Bankruptcy chapter 7 vs 13 -Bankruptcy chapter 7 and chapter 13 lawyers near me

With the cooling of the economy, more and more individuals are processing their bankruptcy protections. There are a couple of different options for consumers. It depends on your particular circumstances the option will be better in your case.

Find bankruptcy chapter 7 and chapter 13 lawyers near me

The Chapter 13 Bankruptcy; A Payment Plan

Chapter 7 is used more frequently by individuals without assets or with few assets. If the consumer owns a house, a car with late payments or other goods of significance that he does not want to lose, filing for Chapter 13 bankruptcy is probably the most appropriate. It is also an alternative for individuals who are not eligible for Chapter 7 bankruptcy because they did not pass the media test.

Chapter 13 bankruptcy differs from that of Chapter 7 in that it depends on a payment plan, which lasts three to five years. The debtor’s payments to the creditors are consolidated and the debtor creates a monthly payment plan for the trustee that distributes the money among creditors.

Chapter 13 will also allow you to retain your home or car by correcting arrears while discharging all your debt.

Bankruptcy protection can be a lifesaver for individuals who are struggling to pay off mountains of debt. While Congress has regulated changes in bankruptcy law in recent years, bankruptcy protections remain a viable option for most people.

If your debts have grown to the point of drowning your financial situation, it is recommended to consult an experienced chapter 7 or chapter 13 bankruptcy lawyer from who can explain the process in detail and help you determine which option is the most convenient in your case.

Chapter 7 bankruptcy; a new immediate start

Chapter 7 bankruptcy is considered a “new beginning,” since it allows most debts to be discharged – that is, all of your debts are completely eliminated within a relatively short period of time. It is also known as “liquidation” bankruptcy since the assets of any consumer that are not exempt or protected by law can be taken by a bankruptcy trustee (the individual who manages bankruptcy) and used to pay a percentage of other consumer debts.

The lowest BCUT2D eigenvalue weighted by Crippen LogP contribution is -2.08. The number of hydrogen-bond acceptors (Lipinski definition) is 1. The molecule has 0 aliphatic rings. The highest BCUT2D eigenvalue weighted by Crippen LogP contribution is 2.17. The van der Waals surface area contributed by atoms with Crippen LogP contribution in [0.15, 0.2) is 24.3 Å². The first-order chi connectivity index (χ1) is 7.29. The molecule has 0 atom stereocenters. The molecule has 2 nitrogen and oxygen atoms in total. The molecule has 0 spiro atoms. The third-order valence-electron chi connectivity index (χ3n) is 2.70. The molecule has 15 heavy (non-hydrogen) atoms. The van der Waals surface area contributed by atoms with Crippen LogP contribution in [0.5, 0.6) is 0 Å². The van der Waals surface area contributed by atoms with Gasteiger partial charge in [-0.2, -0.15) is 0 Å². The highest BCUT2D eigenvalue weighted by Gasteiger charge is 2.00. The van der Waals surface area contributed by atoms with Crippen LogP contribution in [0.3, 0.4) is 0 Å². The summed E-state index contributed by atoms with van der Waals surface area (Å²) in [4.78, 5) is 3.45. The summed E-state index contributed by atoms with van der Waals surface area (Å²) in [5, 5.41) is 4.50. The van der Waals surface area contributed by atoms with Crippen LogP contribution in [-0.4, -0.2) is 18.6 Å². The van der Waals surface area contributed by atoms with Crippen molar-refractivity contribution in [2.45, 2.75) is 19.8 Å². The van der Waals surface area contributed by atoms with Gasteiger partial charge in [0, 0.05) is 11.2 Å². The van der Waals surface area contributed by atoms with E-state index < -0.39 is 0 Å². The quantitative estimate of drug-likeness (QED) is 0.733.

There are some restrictions. The consumer must complete and pass a means test in order to opt for Chapter 7 bankruptcy. Generally, this means that the consumer must fall within certain rules within a particular income segment in order to be eligible. To file for this type of bankruptcy.

Suitability for Chapter 7 in California

For bankruptcies filed after November 2010 in California, the median income limit for an individual is $ 47,234, for a family of four it is $ 77,596. In addition to the income requirements, the means test calculates other factors for the suitability of the consumer, such as transportation, food, health and clothing expenses. To be fit, one should consult someone not only familiar with the means test but also be well versed in handling some nuances that could mean that one is fit even if they have income above the median income limits.

The Chapter 7 Bankruptcy Process

The Chapter 7 Bankruptcy Process

Starting a Chapter 7 requires several steps. The consumer must pay a filing fee to the Bankruptcy Court Cashier, file certain documents and bankruptcy will begin. Once the bankruptcy process has begun, a “suspension of terms” takes effect. In essence, this means that all harassment by creditors and collections against the consumer must cease. However, lenders with liens on insured properties, such as a car, can file a motion for the relief of the suspension of terms if you are late with your payments. If authorized, this allows the creditor to recover your vehicle.